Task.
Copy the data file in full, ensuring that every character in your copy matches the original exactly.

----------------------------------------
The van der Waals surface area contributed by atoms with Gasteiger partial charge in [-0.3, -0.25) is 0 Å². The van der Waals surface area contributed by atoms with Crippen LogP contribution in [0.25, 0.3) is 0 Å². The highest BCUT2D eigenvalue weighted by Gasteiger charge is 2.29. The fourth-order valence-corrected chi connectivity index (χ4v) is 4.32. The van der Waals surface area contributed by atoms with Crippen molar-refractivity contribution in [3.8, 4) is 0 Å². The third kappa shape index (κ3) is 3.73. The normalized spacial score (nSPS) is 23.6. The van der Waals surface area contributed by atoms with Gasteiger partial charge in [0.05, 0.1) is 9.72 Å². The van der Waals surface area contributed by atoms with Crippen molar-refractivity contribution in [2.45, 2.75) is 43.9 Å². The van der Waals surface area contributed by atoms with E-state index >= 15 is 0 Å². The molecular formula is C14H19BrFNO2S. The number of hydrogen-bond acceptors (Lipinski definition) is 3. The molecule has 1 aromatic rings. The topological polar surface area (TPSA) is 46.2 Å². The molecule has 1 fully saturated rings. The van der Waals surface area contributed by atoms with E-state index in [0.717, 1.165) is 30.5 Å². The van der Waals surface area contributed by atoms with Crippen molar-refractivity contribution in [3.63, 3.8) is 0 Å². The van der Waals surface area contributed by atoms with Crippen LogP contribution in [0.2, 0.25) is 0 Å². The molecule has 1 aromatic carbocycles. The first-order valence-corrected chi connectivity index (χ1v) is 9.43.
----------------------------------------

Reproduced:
The van der Waals surface area contributed by atoms with Gasteiger partial charge in [-0.3, -0.25) is 0 Å². The van der Waals surface area contributed by atoms with Crippen LogP contribution in [0.25, 0.3) is 0 Å². The highest BCUT2D eigenvalue weighted by Gasteiger charge is 2.29. The fourth-order valence-corrected chi connectivity index (χ4v) is 4.32. The van der Waals surface area contributed by atoms with Crippen molar-refractivity contribution in [3.8, 4) is 0 Å². The third kappa shape index (κ3) is 3.73. The normalized spacial score (nSPS) is 23.6. The van der Waals surface area contributed by atoms with Gasteiger partial charge in [0.05, 0.1) is 9.72 Å². The van der Waals surface area contributed by atoms with Crippen molar-refractivity contribution in [2.45, 2.75) is 43.9 Å². The van der Waals surface area contributed by atoms with E-state index >= 15 is 0 Å². The molecular formula is C14H19BrFNO2S. The number of hydrogen-bond acceptors (Lipinski definition) is 3. The molecule has 1 aromatic rings. The topological polar surface area (TPSA) is 46.2 Å². The molecule has 1 fully saturated rings. The van der Waals surface area contributed by atoms with E-state index in [0.717, 1.165) is 30.5 Å². The van der Waals surface area contributed by atoms with Crippen molar-refractivity contribution in [3.63, 3.8) is 0 Å². The van der Waals surface area contributed by atoms with Crippen LogP contribution in [0.2, 0.25) is 0 Å². The molecule has 1 aromatic carbocycles. The first-order valence-corrected chi connectivity index (χ1v) is 9.43.